Economic development and nation-building have for far too long been held hostage to politics, corruption and institutional decay that even a modest percentage improvement in these four areas, especially with palpable impact on the bottom-of-the-pyramid (BoP) socio-economy, would easily translate into a huge breath of developmental (and existential) fresh air across the country. Power, right-priced infrastructure, oil and gas sector reform, economic diversification and human-asset development – all continue to be crucial, no doubt.
But this article intends to focus in some detail on the urgent BoP economic challenge facing the new administration. It also briefly addresses the centrality of putting in place a nation-wide ETG capacity, to fast-track and hold in place the socio-economic transformation that needs to urgently happen at society’s populous base. So, let’s look at the economic priority.
First, the existing context: much-reduced foreign reserve; about 50% less income from oil and gas, on which the budget relies heavily for overall governance funding; constitution and corruption-induced, over-bloated cost of governance; mass unemployment and poverty; poor workplace skills and attitudes; low labour productivity; relatively good, (though ‘enclave’) growth of the economy – roughly five per cent yearly in the last couple of years. With this background, the new government will literally have to do more with less – and in a relatively short period. It’s a resource-scarcity management challenge called optimization in the private sector.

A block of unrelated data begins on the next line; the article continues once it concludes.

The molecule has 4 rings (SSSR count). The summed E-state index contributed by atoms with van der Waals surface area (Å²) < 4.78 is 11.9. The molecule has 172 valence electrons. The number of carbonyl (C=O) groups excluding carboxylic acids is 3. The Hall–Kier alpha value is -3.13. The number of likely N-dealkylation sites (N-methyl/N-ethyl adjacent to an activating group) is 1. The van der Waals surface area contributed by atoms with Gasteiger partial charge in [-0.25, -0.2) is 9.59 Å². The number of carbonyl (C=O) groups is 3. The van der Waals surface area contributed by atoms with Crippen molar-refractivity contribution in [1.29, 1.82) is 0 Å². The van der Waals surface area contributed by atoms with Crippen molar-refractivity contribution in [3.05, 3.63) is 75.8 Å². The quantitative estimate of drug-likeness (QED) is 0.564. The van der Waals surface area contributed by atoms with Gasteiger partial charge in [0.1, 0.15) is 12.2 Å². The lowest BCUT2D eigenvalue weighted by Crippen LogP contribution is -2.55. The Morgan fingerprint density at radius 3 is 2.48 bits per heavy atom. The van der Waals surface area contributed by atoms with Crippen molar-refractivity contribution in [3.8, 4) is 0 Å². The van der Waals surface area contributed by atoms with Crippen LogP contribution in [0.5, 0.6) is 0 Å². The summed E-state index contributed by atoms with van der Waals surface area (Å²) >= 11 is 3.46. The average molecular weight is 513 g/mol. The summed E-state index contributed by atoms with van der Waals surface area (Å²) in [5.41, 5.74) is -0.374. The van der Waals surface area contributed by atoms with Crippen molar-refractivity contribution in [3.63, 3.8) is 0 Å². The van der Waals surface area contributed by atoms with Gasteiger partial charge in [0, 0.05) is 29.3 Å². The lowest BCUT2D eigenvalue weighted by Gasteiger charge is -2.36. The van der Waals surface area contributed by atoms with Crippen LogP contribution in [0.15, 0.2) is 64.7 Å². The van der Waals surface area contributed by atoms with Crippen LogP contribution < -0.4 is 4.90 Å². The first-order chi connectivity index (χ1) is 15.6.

Nigeria’s current growth is a narrow, low-employment and upper-end sectors’ growth (oil/gas; telecommunications; banking, import-oriented commerce) that excludes the majority, especially the youth. It happens alongside increasing unemployment, increasing poverty, decreasing opportunities for millions to earn income and to consume.
It is growth that does not fuel the fundamental interplay of demand-supply-employment-consumption – a cycle whose relentless repetition, given an efficient macro-policy regime, drives economic expansion at the most crucial point – the BoP.
New, society-wide wealth creation happens fastest when the BoP economy – or ‘the grassroots economy’, is expanding steadily every year, with increasing formalization of the ‘informal’ sector.
Since Nigeria’s current growth excludes the majority BoP economy, resulting in mass misery, unleashing that economy will be central to achieving society-wide modernization and sustainable nation-building.
Public-private funding of innovation and development of technical capacity aimed at the BoP economy is urgently needed, in the immediate term, to locally generate and deploy high-quality ‘intermediate-technologies’, needed to entrench and continually improve productivity of the BoP economy itself, and to supply and service the technical ‘nuts-and-bolts’ requirements of big industry, especially the top-end, export-oriented product manufacturers and investors.
For example, each of the six geo-economic zones should establish a world-class Technology and Industrial Park (TIP), which reflects its local competitive advantage and natural-endowment structure. Such ITPs should work closely with helpful foreign technical partners, industry, the SME sector, agricultural research entities, universities, polytechnics, vocational and regular secondary schools.
• To be continued.
• Ogunseye wrote via firstname.lastname@example.org